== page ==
On Friday, we recorded our latest version of the podcast, which focused on the postseason awards. During the discussion, I suggested that I’d lean toward voting for Troy Tulowitzki, and that was before he launched two more home runs on Saturday. His numbers in September are just crazy good(.357/.407/1.000, .577 wOBA), and he’s a big reason why the Rockies are right back in the NL West race. But I’m not throwing my support behind him just because he’s bashing the baseball of late; I think there’s a pretty decent argument to be made that he’s been the league’s best player, even after accounting for the time he spent on the disabled list.
I think we can probably all agree that he’s been the best player in the NL on a rate basis. His .420 wOBA ranks second to Votto in the NL, and he’s a shortstop. Yes, his numbers get a boost from Coors Field, but his park adjusted wRC+ is still a fantastic 158, and translates out to 42 runs above average per 600 plate appearances. Votto’s 174 wRC+ translates out to 53 runs above average per 600 PA, leaving a gap that is easily overcome by the difference in scarcity between SS and 1B.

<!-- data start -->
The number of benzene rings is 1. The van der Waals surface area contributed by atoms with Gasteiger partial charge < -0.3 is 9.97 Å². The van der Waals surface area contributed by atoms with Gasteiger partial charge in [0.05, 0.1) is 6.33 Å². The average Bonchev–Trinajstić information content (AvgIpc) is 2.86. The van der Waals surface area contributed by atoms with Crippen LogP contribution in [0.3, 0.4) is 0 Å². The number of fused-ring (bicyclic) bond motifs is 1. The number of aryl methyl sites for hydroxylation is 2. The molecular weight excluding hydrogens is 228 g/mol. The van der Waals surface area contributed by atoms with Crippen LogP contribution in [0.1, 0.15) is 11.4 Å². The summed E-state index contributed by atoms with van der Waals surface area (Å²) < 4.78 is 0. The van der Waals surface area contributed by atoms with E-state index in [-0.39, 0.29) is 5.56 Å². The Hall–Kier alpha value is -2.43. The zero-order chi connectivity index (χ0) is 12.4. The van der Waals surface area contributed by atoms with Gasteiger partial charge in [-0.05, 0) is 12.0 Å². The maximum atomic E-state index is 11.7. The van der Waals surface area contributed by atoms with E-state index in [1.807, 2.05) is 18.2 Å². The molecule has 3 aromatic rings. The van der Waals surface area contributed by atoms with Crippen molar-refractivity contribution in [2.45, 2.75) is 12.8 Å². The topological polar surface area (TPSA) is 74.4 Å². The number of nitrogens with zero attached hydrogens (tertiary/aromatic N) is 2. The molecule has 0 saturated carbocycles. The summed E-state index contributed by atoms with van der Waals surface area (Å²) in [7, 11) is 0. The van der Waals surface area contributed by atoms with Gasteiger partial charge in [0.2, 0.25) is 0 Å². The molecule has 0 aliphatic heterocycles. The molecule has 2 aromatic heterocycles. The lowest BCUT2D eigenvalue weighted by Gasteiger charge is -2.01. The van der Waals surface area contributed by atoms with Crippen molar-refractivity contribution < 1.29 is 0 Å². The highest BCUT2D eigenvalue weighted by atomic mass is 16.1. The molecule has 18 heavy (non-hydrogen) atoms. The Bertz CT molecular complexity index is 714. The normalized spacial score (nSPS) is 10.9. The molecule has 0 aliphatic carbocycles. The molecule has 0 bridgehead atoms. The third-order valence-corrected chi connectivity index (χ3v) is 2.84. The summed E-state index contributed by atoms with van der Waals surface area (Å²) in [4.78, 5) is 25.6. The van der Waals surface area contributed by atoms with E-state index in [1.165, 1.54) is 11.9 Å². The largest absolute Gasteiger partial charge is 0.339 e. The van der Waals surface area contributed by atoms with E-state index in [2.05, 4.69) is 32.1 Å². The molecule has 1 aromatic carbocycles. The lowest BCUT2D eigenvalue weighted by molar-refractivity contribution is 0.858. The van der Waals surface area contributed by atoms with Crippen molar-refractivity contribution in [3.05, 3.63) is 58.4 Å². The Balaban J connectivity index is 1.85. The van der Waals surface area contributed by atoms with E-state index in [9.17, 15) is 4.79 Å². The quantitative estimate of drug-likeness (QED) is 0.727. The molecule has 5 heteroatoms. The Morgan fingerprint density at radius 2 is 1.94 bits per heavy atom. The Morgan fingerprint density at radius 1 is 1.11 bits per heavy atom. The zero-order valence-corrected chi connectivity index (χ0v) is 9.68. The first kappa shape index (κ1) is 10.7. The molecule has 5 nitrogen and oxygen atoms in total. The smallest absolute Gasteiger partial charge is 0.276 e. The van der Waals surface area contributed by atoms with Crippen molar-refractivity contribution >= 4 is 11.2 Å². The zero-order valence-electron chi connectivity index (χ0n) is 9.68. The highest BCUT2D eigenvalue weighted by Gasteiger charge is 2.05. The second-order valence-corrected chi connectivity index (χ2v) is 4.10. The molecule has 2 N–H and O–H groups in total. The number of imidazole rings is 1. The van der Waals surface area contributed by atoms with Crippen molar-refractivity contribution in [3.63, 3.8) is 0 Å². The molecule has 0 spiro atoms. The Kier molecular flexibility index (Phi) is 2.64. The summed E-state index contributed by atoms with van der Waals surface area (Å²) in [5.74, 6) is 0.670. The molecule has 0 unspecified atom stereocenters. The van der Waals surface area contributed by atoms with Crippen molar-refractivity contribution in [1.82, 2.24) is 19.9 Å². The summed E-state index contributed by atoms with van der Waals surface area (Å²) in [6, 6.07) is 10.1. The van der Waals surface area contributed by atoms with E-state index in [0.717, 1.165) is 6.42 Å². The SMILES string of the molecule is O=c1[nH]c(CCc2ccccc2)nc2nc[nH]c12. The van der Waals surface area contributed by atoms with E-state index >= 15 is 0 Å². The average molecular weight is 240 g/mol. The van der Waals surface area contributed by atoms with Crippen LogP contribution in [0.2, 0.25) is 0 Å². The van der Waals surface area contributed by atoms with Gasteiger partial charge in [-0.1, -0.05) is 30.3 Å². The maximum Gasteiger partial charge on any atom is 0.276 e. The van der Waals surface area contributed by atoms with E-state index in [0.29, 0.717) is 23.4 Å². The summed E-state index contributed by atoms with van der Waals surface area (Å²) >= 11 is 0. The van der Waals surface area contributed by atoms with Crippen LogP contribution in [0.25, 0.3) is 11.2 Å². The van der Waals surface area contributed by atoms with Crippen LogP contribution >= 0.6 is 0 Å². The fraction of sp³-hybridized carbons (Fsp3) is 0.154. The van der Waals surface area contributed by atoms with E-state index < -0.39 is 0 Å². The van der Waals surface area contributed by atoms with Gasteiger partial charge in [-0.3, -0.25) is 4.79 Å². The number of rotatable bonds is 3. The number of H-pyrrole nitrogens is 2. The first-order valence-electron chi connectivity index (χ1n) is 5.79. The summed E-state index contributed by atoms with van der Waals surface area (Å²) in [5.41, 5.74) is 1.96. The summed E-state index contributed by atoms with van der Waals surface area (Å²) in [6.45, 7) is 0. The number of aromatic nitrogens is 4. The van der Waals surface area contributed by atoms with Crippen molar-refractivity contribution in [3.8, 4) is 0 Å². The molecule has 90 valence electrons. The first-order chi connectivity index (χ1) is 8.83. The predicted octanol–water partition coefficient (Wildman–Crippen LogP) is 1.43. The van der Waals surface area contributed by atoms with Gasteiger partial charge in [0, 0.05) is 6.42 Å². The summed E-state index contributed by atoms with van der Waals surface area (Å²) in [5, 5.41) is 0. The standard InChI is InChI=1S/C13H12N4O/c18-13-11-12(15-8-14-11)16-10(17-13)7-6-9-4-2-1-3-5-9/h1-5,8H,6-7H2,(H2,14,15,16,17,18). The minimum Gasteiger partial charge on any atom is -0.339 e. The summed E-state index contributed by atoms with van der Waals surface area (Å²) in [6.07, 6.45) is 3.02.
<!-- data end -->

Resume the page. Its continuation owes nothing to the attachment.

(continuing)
Of course, Votto actually has 600 PA (611, actually), while Tulowitzki has racked up just 476 trips to the plate this year. While Colorado’s shortstop has been the league’s best player when he’s been on the field, Votto has a significant edge in playing time, which is why he’s right there with Ryan Zimmerman at the top of the WAR leaderboards, and why he’s likely to win the award.
Even with Votto holding a +1 win advantage by WAR, I still think a vote for Tulowitzki is justifiable. WAR is more blunt hammer than precise chisel, so while it does a great job at telling you whether a player is good or bad, it is not designed to be used to separate out small differences among players having similar seasons. Votto’s +7.0 WAR isn’t so much better than Tulowitzki’s +6.1 WAR that we should definitely say that Votto has been more valuable. The best interpretation of those two numbers is that both have been fantastic, and that there’s room for discussion about which one has been better.
While we’re obviously big proponents of the usefulness of Wins Above Replacement, we do not encourage the use of it as a definitive ender of discussion when the subjects are within the margin of error. It’s one thing to use WAR to declare that Votto has clearly been better than, say, Aubrey Huff, but its another to state that it is perfectly accurate down to the decimal point. Votto and Tulowitzki are both good candidates, as is the always overlooked Ryan Zimmerman. To me, it is not nearly as clear cut which one should take home the trophy as it is over in the American League. I think reasonable cases can be made for all of them, and given the level to which Tulowitzki has been performing, it’s likely that the gap between he and Votto will decrease even more before the season is over.
Quantity or quality? Tulowitzki has the latter, having shown himself to be the NL’s best player when healthy. Does the time spent on the DL hurt his value? Certainly. But I think he might be the NL MVP anyway.